In a key measure of the success of its graduates, the West Virginia School of Osteopathic Medicine (WVSOM) placed 99 percent of its Class of 2022 into a residency program — 2 percent higher than the school’s 2021 residency placement rate.
James W. Nemitz, Ph.D., WVSOM’s president, said the school’s high placement rate is especially notable at a time when the growth in the number of U.S. medical students is outpacing the growth of graduate training programs.
“I am proud of our graduates and their success in securing residencies at a time when there are more applicants applying for residencies than positions available,” Nemitz said. “The successful placement of our graduates is the culmination of hard work by our students, faculty and staff. WVSOM continues to be a leader in providing quality, highly competent, compassionate osteopathic physicians to serve our communities.”
According to a report by the National Resident Matching Program (NRMP), the nonprofit organization responsible for placing most medical school graduates into residency programs, the 2022 match rate for new U.S. graduates receiving D.O. degrees was 91.3 percent — an all-time high — while the match rate for those receiving M.D. degrees was 92.9 percent.
After completing medical school, new physicians train in residency programs for three to seven years in order to qualify for medical licensure. A total of 190 of the 192 on-cycle graduates in WVSOM’s Class of 2022 matched to residencies.
Additionally, 88 percent of WVSOM Class of 2022 graduates matched to one of their top choices of residency programs, as self-reported by graduates.
Linda Boyd, D.O., WVSOM’s vice president for academic affairs and dean, praised the class for its success in residency placement.
“We work hard to support our students in getting the residency of their choice. WVSOM has a great reputation in training doctors to perform well from the beginning of residency,” Boyd said. “However, most of the work comes from the students themselves, who study hard for four years to learn their profession, including building a strong foundation of knowledge in science and medicine, as well as practicing the art of medicine by listening to patients and doing physical exams and procedures. Many students also do research while at WVSOM to build a skill set in scientific inquiry. Medical school is incredibly rigorous, and we’re proud of our students’ accomplishments.”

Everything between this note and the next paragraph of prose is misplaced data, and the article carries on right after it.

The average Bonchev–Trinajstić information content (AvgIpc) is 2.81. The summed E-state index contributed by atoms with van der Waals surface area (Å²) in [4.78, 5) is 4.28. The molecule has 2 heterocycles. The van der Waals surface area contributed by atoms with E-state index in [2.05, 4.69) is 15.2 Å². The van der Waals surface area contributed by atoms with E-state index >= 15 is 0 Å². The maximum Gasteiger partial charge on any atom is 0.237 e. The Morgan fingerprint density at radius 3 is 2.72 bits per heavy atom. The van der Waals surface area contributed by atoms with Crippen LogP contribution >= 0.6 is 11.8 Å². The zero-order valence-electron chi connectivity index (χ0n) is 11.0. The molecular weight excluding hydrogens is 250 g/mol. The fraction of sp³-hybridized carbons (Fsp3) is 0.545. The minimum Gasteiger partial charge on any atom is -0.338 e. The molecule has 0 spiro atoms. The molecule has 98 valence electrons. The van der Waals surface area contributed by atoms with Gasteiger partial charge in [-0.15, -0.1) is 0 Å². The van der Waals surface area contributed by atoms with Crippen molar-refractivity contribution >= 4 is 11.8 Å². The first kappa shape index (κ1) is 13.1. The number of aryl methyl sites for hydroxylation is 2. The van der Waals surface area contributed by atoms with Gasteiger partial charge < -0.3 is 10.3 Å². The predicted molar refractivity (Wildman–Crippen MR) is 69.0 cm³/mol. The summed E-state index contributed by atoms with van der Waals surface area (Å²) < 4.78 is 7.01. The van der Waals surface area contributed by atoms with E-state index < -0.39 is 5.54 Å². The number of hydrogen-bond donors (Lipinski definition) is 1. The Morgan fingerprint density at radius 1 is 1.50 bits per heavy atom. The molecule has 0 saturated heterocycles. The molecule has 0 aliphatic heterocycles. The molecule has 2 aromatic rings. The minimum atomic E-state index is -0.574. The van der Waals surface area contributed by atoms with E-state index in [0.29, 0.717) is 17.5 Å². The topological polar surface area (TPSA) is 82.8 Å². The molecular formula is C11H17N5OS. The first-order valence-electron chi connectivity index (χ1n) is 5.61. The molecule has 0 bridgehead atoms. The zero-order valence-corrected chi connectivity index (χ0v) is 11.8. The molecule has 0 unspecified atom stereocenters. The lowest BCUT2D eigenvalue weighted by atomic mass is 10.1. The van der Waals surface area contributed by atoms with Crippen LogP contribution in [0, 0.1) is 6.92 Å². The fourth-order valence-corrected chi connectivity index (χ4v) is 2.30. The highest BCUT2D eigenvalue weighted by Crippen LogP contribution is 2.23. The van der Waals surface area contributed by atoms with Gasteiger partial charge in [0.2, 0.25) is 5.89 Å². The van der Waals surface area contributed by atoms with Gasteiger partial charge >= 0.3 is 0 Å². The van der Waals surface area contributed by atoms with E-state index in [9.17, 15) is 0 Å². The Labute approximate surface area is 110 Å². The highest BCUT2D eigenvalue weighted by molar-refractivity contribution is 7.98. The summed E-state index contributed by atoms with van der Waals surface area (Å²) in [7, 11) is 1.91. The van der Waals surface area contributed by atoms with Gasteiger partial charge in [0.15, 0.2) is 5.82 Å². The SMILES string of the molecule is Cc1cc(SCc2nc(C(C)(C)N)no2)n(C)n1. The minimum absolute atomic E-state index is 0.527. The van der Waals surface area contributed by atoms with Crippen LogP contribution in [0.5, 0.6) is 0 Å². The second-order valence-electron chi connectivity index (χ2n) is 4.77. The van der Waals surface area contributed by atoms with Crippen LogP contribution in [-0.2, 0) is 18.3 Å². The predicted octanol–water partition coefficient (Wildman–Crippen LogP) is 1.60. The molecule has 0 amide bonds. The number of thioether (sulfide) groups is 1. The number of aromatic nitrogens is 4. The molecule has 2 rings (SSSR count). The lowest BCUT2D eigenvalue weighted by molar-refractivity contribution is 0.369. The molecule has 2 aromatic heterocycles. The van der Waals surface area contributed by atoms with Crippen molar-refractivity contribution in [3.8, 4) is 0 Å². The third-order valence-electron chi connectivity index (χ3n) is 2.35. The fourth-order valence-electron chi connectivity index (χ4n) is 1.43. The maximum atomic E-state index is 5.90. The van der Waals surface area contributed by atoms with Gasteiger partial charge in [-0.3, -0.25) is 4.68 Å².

Although WVSOM’s graduates can enter any specialty, part of the school’s mission is to train physicians to practice in primary care, which encompasses family medicine, internal medicine, pediatrics and OB-GYN. A total of 105 graduates in WVSOM’s Class of 2022, or 55.3 percent of those who matched, are entering primary care residencies.
Other popular specialties for 2022 graduates of the school include emergency medicine, with 27 graduates; general surgery, with 10 graduates; psychiatry, with 10 graduates; and orthopedic surgery, with six graduates. One Class of 2022 graduate entered a residency in urology, a specialty commonly recognized for requiring one of the most competitive application processes in the field of medicine.
In addition to residency programs at some of West Virginia’s largest medical organizations, such as Charleston Area Medical Center, West Virginia University and Marshall University, WVSOM graduates matched to programs at renowned health care facilities nationwide. They include the Cleveland Clinic, Sinai Hospital of Baltimore, Mount Carmel Health System, Kettering Health Network, Rutgers University, Howard University and Kent Hospital/Brown University.
The NRMP’s Main Residency Match was the largest in the organization’s 70-year history, with 39,205 residency positions offered and 36,943 positions filled, according to the NRMP website.
“In our 70th year of matching, we were excited to see the high PGY-1 [postgraduate year 1] match rates among each applicant type, especially the record high rate for U.S. D.O. seniors,” said Donna Lamb, DHSc, MBA, BSN, president and chief executive officer of the NRMP.